This is just one of the problems with Ashcroft and others who think they hear the voice of God. They know what is best for you and they believe they have a God given right to impose their beliefs, in spite of your own wishes. I sincerely believe that Ashcroft is more dangerous than Bush and Bush absolutely terrifies me.

I was really glad to see that the 9th came down on the side of Oregon. Perhaps it is because I live here, but I have always believed that no one should force someone to suffer excruciating pain and the indignity of being kept alive by machines when you do not want to just because some religious leaders say you should. Why is it that Bush and company are all for states rights except when a state chooses to deviate from the path of righteousness that is defined by the current administration? :rolleyes:


Whoops, sorry, I’d linked the wrong article, after forgetting to link the correct one in the first please sigh…I was a bit overwrought at the time. =/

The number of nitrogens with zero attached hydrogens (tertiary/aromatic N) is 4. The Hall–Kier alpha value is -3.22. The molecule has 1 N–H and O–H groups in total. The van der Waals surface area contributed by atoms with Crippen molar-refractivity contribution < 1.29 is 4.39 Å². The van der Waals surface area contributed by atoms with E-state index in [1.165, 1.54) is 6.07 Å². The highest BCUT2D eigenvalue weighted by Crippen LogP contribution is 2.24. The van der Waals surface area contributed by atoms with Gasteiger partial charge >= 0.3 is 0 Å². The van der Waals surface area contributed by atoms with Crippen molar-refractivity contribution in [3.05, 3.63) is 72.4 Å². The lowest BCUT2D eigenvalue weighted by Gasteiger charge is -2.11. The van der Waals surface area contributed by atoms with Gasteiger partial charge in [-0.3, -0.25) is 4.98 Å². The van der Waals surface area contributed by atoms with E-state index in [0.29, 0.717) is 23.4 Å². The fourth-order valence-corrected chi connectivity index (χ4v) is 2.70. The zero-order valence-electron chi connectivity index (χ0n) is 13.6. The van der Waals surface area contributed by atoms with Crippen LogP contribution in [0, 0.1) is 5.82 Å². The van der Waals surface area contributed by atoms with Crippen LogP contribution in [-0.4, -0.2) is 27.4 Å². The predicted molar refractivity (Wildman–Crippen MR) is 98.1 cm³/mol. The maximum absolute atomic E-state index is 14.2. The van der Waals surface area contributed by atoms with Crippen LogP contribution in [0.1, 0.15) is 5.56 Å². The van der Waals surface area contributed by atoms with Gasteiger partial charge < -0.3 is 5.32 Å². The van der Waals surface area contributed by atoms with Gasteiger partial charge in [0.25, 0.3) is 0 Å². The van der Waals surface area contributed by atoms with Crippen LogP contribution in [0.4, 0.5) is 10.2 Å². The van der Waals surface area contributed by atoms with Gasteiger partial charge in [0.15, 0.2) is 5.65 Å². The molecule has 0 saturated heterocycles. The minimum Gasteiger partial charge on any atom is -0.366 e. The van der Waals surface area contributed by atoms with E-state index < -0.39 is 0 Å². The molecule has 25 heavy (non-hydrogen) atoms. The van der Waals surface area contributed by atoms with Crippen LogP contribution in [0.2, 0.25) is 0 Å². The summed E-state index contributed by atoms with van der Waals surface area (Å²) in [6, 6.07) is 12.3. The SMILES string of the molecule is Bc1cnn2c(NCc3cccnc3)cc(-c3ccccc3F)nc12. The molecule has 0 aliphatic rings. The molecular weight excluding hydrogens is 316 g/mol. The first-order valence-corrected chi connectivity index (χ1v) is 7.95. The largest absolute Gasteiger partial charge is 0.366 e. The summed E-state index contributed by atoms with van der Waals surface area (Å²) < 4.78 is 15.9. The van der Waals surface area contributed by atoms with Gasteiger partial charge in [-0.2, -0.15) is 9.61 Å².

I see CaveMike covered me though, thanks Mike. =)

With all due respect, there are two distinct issues here: the wisdom of a state permitting legal assisted suicide, and the propriety of the federal government encroaching on the states’ ability to legislate in this area.

As to the former, I’ve already posted my agreement in the result: the feds were out of line to try to thwart Oregon’s efforts in this regard.

However, several posters above have suggested that the right result was reached because the laws are wise. This is irrelevant. If we apply that method of analysis every time such a conflict comes along, we essentially concede the federal government’s power to intervene when a state’s decision is deemed unwise, and restrain the feds from changing a wise state legislative decision.